"Jordan is so important to us and we are very fortunate as a club to have this person commit to us as he has," he said.

"He carries a lot on his shoulders that people on the outside won't see, but he embraces that responsibility and that leadership. He is our 'General' and I trust him completely."

These are genuine sentiments. And certainly last season, when Liverpool thrilled in marching all the way to the Champions League final, Henderson played a key role. Not perfect, by any means, but his displays against Manchester City in the quarter-final first leg (he was suspended for the return) and in both semi-final games against Roma rank among his finest. Unfortunately, Luka Modric & Co. proved a bridge too far in Kiev.

That, in many ways, has been the story of his Liverpool career; so near and yet so far.

Since moving to Merseyside in 2011, Henderson has lost in each of the four major cup finals and finished an agonising second in the Premier League, as well as being beaten in a World Cup semi-final. The League Cup, won under Dalglish in 2012, remains his only medal. It’s also Liverpool’s last piece of silverware.

Close, but not close enough.

How he would love to change that, to get his hands on a trophy this season. The Reds, by objective assessment, have not been at their best this season, but they remain in a fine position both domestically and in Europe. They have a chance.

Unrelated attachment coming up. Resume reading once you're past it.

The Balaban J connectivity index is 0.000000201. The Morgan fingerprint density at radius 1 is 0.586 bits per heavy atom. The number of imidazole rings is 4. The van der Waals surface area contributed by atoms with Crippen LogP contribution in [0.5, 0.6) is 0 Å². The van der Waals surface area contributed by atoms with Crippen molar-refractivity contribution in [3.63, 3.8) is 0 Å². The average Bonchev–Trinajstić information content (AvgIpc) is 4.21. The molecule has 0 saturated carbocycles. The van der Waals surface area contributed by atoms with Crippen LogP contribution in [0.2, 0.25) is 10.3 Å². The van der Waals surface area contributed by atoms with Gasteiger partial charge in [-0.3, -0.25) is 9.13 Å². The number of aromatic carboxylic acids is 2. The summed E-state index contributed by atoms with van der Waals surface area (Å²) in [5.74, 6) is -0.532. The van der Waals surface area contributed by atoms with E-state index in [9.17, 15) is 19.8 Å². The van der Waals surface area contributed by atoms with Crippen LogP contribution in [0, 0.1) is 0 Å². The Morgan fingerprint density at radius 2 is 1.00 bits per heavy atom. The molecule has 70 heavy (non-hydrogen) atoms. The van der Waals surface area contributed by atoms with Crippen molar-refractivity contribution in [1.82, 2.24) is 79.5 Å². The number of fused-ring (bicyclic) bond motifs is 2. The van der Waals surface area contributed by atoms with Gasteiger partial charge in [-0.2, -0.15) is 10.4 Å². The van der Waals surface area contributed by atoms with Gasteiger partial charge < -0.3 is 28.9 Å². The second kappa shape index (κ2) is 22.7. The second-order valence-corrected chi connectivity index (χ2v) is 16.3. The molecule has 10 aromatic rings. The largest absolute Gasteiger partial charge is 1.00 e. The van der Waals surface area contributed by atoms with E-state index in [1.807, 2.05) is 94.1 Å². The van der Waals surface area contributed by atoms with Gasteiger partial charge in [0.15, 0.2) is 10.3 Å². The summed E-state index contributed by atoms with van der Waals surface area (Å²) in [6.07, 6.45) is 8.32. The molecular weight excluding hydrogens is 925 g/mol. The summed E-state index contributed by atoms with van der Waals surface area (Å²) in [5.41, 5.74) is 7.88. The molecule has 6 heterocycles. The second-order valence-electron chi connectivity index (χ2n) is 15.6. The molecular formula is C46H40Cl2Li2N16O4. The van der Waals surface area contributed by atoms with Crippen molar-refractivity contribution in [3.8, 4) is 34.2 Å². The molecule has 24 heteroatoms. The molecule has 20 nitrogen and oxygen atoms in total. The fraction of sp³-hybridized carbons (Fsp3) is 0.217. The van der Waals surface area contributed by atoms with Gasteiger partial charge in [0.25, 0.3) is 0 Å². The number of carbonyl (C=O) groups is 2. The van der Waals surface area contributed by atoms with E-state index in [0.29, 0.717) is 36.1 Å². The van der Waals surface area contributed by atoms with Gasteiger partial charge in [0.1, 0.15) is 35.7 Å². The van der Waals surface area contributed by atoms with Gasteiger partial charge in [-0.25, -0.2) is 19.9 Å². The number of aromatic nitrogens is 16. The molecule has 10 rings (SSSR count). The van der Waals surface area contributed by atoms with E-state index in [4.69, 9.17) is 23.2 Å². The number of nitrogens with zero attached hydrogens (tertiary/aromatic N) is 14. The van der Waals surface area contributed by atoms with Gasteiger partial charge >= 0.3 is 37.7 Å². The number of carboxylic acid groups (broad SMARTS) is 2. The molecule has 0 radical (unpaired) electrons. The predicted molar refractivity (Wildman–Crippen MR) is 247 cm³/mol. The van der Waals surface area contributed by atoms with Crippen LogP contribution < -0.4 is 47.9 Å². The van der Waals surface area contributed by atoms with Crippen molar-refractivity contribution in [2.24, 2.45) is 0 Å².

For Henderson, the first task is to remain fit and healthy. Liverpool’s style of play demands intensity and sharpness, and if there is a worry with regards to their captain, it is the amount of games he has missed through injury in recent seasons.

Since the 2014/15 campaign, when he played a career-high 54 matches in all competitions, Henderson’s ‘marathon man’ reputation has been eroded. He played 26 of a possible 63 games the following year, then 27 of 47 in 2016/17.

Last season brought 41 appearances from 56, with Klopp doing his utmost to manage the 28-year-old’s games accordingly. Those injury concerns have also played a part in his conversion from shuttling, box-to-box midfielder to a more disciplined, defensive-minded No.6.

“I’m not particularly into people giving me credit,” Henderson has said. Good job, you might say. “If somebody doesn’t see his value, then what can I do?” is Klopp’s take. “How can he not be a brilliant footballer?” 

The manager tends to back up his words with actions but Liverpool’s summer recruitment, with midfield duo Fabinho and Naby Keita brought in for a combined £90 million (€101m/$116m), brought with it fresh questions over the captain’s role at Anfield.

With Gini Wijnaldum and James Milner, as well as Adam Lallana and Alex Oxlade-Chamberlain, at the club, competition for midfield places is as fierce now as it has been for some years. Klopp’s recent experiment with a 4-2-3-1 formation adds an extra layer of intrigue. His team is evolving by the week.

Time to shine, then, for Henderson, and time to prove he can be a part of the present and the future, as well as the past.

A big challenge? Absolutely. But he’s faced those before, you know…